I make my yogurt in my crock pot a gallon at a time. Half a gallon of whole milk and 2 quarts of heavy cream. Heat on high for an hour and Forty five minutes to bring it to 110-120 degrees. Add one 8 oz carton of plain live culture yogurt that has been mixed into a cup of the warm half and half. Stir well and add back to the crock pot and stir well to evenly distribute the starter. Cover with the lid and place the whole crock pot in your oven with the light on for 12 to 14 hours. (No heat). I usually do this overnight. Then I strain out the whey using a white cotton tea towel to the consistency I like.(thick). The whey can be used for added protein for smoothies or soups. My house plants flourish with a little whey drink once a month. You can store your yogurt in any type of container you like that has a tight fitting lid. I always add whatever berries,sweetener or toppings as I take out what I want to eat. It will last approx 3 weeks if I haven’t eaten it all. I also save an 8 oz jar of whey to use as my next starter. Just keep in the fridge with a tight lid on it.
Make sure all your utensils are ultra clean so you don’t culture any live organisms you don’t want!
So far I have tried 1% lactose-free, low-fat milk and nonfat yogurt combination x 9hr incubation. Texture is alright, not runny, but it could be little bit more creamier and little less tangy. Now, I bought 0% fat-free milk (not lactose-free) and lactose-free half and half. Should I combine both or use just one at a time for trial? It was not easy to find organic, lactose free, fat-free milk at the store today. I also bought lactose-free, low-fat yogurt, regular fat-free yogurt, and whole milk yogurt. I am debating which yogurt and milk I should combine for experimentation. Any suggestions? Too many variables?
Sorry to hear you haven’t been having great luck, Seung. I have never used lactose-free, fat free, or low-fat milk for homemade yogurt, so I can’t speak from experience there. I use organic whole milk or in this case, I used organic half-and-half. I also always ferment for 24 hours, not nine. Are you using the same yogurt maker as I am? The Yogourmet? My yogurt is tangy and I think that tends to be the nature of homemade yogurt. You could always strain it a little afterward in a fine mesh strainer lined with cheesecloth and disregard some of the whey if you want it creamier. I’ve done this before and the result is lovely — more like Greek yogurt.
Wondering if there are any nutrition facts for about a cup serving? The half and half to begin with has 0 carbs so I was wondering if that changes in the process anywhere!
Hi, Nicole. I’m not sure about nutrition facts with this yogurt since it’s homemade. I don’t think carbs would increase much or at all during the fermentation process since sugars are broken down during that time and it has a longer ferment time (and you’re using half-and-half, which has zero carbs – as you mentioned). I know that’s not the most direct answer, but it’s what I know and hope it helps!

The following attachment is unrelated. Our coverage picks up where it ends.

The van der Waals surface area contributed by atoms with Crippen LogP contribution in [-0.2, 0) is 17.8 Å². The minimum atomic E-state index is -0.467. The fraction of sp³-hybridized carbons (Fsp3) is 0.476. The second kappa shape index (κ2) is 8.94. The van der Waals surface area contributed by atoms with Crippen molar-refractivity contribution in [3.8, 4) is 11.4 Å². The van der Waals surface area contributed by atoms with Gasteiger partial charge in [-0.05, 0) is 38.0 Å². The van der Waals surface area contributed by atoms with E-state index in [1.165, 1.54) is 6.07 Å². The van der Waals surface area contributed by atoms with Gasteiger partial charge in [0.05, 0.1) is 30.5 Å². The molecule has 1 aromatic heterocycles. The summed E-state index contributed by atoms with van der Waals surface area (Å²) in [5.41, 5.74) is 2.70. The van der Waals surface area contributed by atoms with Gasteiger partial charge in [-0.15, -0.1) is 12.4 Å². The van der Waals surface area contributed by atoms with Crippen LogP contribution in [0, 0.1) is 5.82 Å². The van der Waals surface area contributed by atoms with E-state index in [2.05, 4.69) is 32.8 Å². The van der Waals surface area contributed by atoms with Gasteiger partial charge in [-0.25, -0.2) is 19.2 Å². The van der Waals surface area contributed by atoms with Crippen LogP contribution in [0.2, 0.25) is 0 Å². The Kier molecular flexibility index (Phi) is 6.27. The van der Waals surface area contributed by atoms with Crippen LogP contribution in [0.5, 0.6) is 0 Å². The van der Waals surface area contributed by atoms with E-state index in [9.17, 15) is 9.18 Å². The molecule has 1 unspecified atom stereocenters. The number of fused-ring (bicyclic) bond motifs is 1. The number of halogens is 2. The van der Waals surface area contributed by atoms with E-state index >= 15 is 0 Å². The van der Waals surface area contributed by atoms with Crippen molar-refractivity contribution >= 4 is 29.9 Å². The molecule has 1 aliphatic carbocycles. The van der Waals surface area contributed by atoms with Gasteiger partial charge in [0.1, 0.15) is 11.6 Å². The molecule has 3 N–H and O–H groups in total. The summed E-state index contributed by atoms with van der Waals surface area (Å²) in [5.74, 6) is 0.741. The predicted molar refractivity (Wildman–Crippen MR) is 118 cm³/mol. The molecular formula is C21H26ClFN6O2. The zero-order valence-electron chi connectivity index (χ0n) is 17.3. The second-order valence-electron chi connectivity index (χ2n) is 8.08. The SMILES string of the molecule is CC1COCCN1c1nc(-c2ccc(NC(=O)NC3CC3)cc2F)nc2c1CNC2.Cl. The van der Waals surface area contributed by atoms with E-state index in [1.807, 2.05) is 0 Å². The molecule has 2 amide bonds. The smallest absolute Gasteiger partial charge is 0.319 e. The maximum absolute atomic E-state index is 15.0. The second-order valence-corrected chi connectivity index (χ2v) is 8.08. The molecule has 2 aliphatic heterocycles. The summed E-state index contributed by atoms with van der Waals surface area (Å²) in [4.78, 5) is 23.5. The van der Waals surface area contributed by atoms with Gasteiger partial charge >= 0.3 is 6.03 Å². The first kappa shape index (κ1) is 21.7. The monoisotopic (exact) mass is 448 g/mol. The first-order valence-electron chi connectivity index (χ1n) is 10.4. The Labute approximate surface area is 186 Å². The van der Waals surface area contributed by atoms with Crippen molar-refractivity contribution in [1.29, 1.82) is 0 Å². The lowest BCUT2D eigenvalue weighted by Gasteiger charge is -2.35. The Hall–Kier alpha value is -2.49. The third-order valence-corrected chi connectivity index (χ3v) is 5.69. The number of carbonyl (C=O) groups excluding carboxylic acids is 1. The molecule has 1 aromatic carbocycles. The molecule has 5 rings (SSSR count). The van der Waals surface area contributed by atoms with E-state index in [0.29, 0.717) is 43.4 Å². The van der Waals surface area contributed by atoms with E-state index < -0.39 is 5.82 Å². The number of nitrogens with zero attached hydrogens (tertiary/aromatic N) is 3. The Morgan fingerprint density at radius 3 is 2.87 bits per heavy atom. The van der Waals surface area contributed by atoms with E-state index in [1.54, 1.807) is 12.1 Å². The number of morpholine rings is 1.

Half and half has at least 1.3 carbs per oz. (Heavy whipping cream has 0.85 carbs per oz.) So two quarts (half a gallon, or 64 oz) would have 83.2 carbs for the whole batch, MINUS all the carbs that vanish with the sugar that gets eaten in the fermentation process. It’s anybody’s guess what that might be, but the 24 hour process time probably gets a ton of it, and every bit of ‘sour’ taste is more indicator of sugars-eaten-in-fermentation.
Thanks for the recipe. I have an instant pot and want to make chicken tikka masala that wants yogurt for the marinade, but my limited local shopping (read: walmart) thinks “fat free with gums for thickener” = greek yogurt (it’s like a midwest food tragedy) so I thought maybe I’d try making some of my own, since the instant pot does that too (never tried it for that before!).
Thanks, PJ! I hope your yogurt turns out well in your Instant Pot. I don’t have one (yet), so can’t speak on any experience there. Also, I hear ya on the Midwest food tragedy, though I admit that options have greatly improved in my little hometown in Michigan. It used to be a bigger challenge when I’d go back to visit and my mom would often pick up items in the Detroit-area when she’d be down there visiting my sister. But regardless, homemade yogurt is pretty fantastic, especially with half-and-half!
Hi Alisa, thank you for your post.
I am on a low-carb diet, so recently I made half and half yogurt in my vintage Salton yogurt maker. It was supposed to incubate for 10 hours but I forgot and left it plugged in for 18. It was fine, very good, not tangy snd very thick, you can hold the jar upside down and it wouldn’t drip. I decided to reduce the carbs further, by remiving some whey and make it Greek yogurt, so I put my homemade yogurt in a coffee filter in the refrigerator overnight. It reduced volume by 25%. The result is a very firm cream cheese texture. There is no tang whatsoever and it is really quite luscious.
I’m just not quite sure what I have made. It’s thicker than store-bought Greek yogurt, but I’m not sure if it’s cream cheese, or geeek yogurt or yogurt cheese or somethin else.l. I read that the difference is the fat to protein ratio. Can you help me out?
Hi Rhonda, thanks for your message and for trying the half & half yogurt recipe! To be honest, I’m not really sure what you were left with — could be like an Icelandic yogurt (which is thicker than Greek yogurt) or yogurt cream cheese, but I don’t really know for sure. Half & half yogurt is so thick on its own (and already naturally low in carbs) and I’ve never drained it because of its thickness, so I don’t have experience to speak on there. As long as it tastes good and you enjoy it, that’s all that matters! I know you may be wanting to figure out the fat to protein ratio though and for that, I don’t have an answer. I don’t imagine it’s too different from before it was drained though since there’s not much whey to drain out. I know this isn’t the clearest answer, but your guess is as good as mine. I hope this helps at least a little bit though!
I am about to sound totally premitive. I have been making my yogurt at home for decades now, without any yogurtmaker or machines (instaPot). I simply boil the milk, bring it down to where it is just luke warm (I don’t take temps either) and then transfer it to the container (a canister with tight lid), add a teaspoon of yogurt (just plain yogurt). Mix it well. Close the lid. Let it sit overnight on the countertop, for about 8-10 hours and the yogurt is ready in the morning. That’s it. It’s yummy every single time, not watery at all.
That’s wonderful and good to know! Cheers to delicious, homemade yogurt!